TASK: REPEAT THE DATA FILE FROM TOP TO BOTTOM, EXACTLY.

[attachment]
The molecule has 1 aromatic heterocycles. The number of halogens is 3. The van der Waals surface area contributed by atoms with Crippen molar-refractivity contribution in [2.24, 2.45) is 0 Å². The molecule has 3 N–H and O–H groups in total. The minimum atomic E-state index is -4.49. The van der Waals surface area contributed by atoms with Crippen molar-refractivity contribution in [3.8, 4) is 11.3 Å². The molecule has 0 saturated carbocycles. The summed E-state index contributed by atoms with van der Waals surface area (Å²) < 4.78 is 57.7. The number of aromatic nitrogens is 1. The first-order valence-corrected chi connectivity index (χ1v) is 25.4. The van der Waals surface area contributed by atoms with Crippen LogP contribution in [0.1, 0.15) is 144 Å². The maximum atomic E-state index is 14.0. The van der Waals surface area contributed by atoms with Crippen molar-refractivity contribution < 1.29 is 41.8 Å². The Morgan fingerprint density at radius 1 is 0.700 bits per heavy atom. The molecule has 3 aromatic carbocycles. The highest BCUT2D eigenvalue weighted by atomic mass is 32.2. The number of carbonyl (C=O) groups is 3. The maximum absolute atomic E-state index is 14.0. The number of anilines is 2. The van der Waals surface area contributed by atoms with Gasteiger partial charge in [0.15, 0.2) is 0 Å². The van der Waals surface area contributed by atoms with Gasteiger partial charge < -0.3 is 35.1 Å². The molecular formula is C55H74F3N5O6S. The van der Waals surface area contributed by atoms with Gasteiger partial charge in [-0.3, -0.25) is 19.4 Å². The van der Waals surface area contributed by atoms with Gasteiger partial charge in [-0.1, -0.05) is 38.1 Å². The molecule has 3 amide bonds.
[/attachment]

The molecule has 1 aromatic heterocycles. The number of halogens is 3. The van der Waals surface area contributed by atoms with Crippen molar-refractivity contribution in [2.24, 2.45) is 0 Å². The molecule has 3 N–H and O–H groups in total. The minimum atomic E-state index is -4.49. The van der Waals surface area contributed by atoms with Crippen molar-refractivity contribution in [3.8, 4) is 11.3 Å². The molecule has 0 saturated carbocycles. The summed E-state index contributed by atoms with van der Waals surface area (Å²) < 4.78 is 57.7. The number of aromatic nitrogens is 1. The first-order valence-corrected chi connectivity index (χ1v) is 25.4. The van der Waals surface area contributed by atoms with Crippen LogP contribution in [0.1, 0.15) is 144 Å². The maximum atomic E-state index is 14.0. The van der Waals surface area contributed by atoms with Crippen molar-refractivity contribution < 1.29 is 41.8 Å². The Morgan fingerprint density at radius 1 is 0.700 bits per heavy atom. The molecule has 3 aromatic carbocycles. The highest BCUT2D eigenvalue weighted by atomic mass is 32.2. The number of carbonyl (C=O) groups is 3. The maximum absolute atomic E-state index is 14.0. The number of anilines is 2. The van der Waals surface area contributed by atoms with Gasteiger partial charge in [0.15, 0.2) is 0 Å². The van der Waals surface area contributed by atoms with Gasteiger partial charge < -0.3 is 35.1 Å². The molecular formula is C55H74F3N5O6S. The van der Waals surface area contributed by atoms with Gasteiger partial charge in [-0.3, -0.25) is 19.4 Å². The van der Waals surface area contributed by atoms with Gasteiger partial charge in [-0.1, -0.05) is 38.1 Å². The molecule has 3 amide bonds.